From So Feminine:
In northern Iraq, which is predominantly Kurdish, polygamy and the oppression of women are widely condoned. Kurdish women in Turkey and the militant rebels of the PKK, the Kurdistan Worker’s Party, are now fighting to change this.
For women in the region, having the support of the PKK is one of their few possibilities of gaining rights and recognition. In some instances, the party is actually the last refuge for a woman in danger of falling victim to an honour killing.
For decades, PKK rebels have been attacking Turkish targets from bases in northern Iraq. The PKK originated as a communist murder and terror movement, subsequently pursued the aim of a separate state. Many countries and international organizations – including the EU, the US, the UN and NATO – list the PKK as a terrorist organisation. Now, though, the PKK is trying to promote an image of itself as being "democratic" and "federalist."
In spite of these changes in direction, one aspect has remained constant: the PKK’s ability to attract women. The organisation has always fought for the abolition of patriarchal thinking (except where it concerns the patriarchalism of PKK leader Abdullah Öcalan); their fighters have to attend courses with titles such as "kill the man in you". There are many female fighters in the PKK.
Less visible, and far more effective, though, is this: in south-eastern Turkey, spokesmen from the PKK are often a woman's last hope when she’s trying to escape an honour killing or a forced marriage. Some local community functionaries who are known to have connections to "the mountains" will go to the woman’s family and attempt to find a solution. In those situations they save lives. Elsewhere, terror attacks carried out by the PKK end lives.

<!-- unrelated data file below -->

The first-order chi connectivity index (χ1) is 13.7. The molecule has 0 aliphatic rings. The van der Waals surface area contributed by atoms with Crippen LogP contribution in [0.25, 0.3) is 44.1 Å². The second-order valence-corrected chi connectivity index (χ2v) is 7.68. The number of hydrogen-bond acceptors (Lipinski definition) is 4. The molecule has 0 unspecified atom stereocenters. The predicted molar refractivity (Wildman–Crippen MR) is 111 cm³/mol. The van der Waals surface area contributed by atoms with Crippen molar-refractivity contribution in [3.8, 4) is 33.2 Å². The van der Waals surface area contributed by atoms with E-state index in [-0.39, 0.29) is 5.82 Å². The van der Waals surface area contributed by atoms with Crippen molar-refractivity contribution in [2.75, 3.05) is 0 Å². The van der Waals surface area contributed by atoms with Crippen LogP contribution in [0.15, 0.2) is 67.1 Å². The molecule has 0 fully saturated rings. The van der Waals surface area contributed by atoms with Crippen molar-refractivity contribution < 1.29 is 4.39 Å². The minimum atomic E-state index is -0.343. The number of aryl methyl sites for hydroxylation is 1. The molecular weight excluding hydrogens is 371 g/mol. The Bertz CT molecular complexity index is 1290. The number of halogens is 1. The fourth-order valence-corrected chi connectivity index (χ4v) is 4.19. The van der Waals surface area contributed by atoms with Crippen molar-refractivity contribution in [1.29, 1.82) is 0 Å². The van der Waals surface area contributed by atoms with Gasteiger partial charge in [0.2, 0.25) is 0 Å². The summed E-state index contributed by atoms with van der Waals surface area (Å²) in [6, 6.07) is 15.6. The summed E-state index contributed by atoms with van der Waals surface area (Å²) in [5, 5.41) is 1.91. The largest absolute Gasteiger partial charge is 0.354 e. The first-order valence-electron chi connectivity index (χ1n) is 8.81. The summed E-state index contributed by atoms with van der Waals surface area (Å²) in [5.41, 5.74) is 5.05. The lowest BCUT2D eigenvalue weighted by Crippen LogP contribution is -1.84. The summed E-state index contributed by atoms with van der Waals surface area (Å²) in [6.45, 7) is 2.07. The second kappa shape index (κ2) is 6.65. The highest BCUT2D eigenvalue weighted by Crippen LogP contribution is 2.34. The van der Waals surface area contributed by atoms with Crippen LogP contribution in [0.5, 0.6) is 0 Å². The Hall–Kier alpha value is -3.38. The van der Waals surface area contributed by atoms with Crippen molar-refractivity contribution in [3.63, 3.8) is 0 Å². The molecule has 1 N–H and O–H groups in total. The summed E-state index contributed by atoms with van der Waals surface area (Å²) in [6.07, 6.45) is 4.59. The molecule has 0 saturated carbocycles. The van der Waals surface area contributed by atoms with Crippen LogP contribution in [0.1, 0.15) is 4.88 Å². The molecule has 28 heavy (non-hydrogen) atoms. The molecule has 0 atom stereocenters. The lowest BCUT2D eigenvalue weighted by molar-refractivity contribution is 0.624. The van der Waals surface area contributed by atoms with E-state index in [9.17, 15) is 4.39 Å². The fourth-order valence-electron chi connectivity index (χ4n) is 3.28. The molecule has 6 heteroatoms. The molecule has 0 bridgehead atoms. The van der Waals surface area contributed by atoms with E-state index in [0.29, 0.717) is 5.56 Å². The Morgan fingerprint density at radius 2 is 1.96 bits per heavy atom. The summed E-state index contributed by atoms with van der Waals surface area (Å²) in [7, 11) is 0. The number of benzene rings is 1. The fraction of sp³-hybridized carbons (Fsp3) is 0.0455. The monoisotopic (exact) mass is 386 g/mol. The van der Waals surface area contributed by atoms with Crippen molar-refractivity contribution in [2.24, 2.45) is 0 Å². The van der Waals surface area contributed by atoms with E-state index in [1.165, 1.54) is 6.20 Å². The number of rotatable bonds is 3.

This friendliness towards women is the best the PKK has to offer in a society which in many ways still operates along medieval lines. The effectiveness of this strategy is rarely fully appreciated.
In the Kurdish region of northern Iraq, where honour killings, forced or desperate suicides by women and forced marriages are much more widespread than they are in the Kurdish region of Turkey, feminism is a powerful weapon – and recruiting tool – that the PKK can and has made use of. It is entrenched in the mountains, while elsewhere in the country, traditional tribal society rules.
Under pressure from the Turkish army, which is being fed with secret service information about PKK targets by the US, and dependent on the acquiescence of the Kurdish leadership of northern Iraq, the PKK has its back to the wall. A feminist offensive in northern Iraq might help it strengthen its base among the local population.